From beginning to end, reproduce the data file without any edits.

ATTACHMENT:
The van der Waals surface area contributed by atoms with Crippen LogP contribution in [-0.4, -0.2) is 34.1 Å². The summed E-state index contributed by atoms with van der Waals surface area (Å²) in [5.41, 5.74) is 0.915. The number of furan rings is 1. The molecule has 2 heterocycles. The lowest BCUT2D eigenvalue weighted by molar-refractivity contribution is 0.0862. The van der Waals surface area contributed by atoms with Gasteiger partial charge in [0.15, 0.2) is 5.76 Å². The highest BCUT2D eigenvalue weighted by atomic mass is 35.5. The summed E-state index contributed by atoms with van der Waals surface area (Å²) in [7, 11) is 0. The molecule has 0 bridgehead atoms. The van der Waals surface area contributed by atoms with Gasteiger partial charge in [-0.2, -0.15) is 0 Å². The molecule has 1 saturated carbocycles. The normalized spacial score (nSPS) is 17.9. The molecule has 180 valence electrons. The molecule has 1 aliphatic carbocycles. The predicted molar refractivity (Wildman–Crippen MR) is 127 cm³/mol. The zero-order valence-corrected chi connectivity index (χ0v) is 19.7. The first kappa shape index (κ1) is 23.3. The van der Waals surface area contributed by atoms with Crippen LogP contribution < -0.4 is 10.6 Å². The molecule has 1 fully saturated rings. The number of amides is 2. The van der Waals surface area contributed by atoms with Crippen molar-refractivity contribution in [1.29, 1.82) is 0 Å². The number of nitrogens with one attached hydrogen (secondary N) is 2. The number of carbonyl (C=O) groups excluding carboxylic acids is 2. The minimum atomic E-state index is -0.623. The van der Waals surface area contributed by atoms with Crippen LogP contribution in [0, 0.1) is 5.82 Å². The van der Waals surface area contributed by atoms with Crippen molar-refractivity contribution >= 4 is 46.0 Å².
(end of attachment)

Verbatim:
The van der Waals surface area contributed by atoms with Crippen LogP contribution in [-0.4, -0.2) is 34.1 Å². The summed E-state index contributed by atoms with van der Waals surface area (Å²) in [5.41, 5.74) is 0.915. The number of furan rings is 1. The molecule has 2 heterocycles. The lowest BCUT2D eigenvalue weighted by molar-refractivity contribution is 0.0862. The van der Waals surface area contributed by atoms with Gasteiger partial charge in [0.15, 0.2) is 5.76 Å². The highest BCUT2D eigenvalue weighted by atomic mass is 35.5. The summed E-state index contributed by atoms with van der Waals surface area (Å²) in [7, 11) is 0. The molecule has 0 bridgehead atoms. The van der Waals surface area contributed by atoms with Gasteiger partial charge in [-0.2, -0.15) is 0 Å². The molecule has 1 saturated carbocycles. The normalized spacial score (nSPS) is 17.9. The molecule has 180 valence electrons. The molecule has 1 aliphatic carbocycles. The predicted molar refractivity (Wildman–Crippen MR) is 127 cm³/mol. The zero-order valence-corrected chi connectivity index (χ0v) is 19.7. The first kappa shape index (κ1) is 23.3. The van der Waals surface area contributed by atoms with Crippen LogP contribution < -0.4 is 10.6 Å². The molecule has 1 fully saturated rings. The number of amides is 2. The van der Waals surface area contributed by atoms with Crippen molar-refractivity contribution in [1.29, 1.82) is 0 Å². The number of nitrogens with one attached hydrogen (secondary N) is 2. The number of carbonyl (C=O) groups excluding carboxylic acids is 2. The minimum atomic E-state index is -0.623. The van der Waals surface area contributed by atoms with Crippen LogP contribution in [0, 0.1) is 5.82 Å². The van der Waals surface area contributed by atoms with Crippen molar-refractivity contribution >= 4 is 46.0 Å².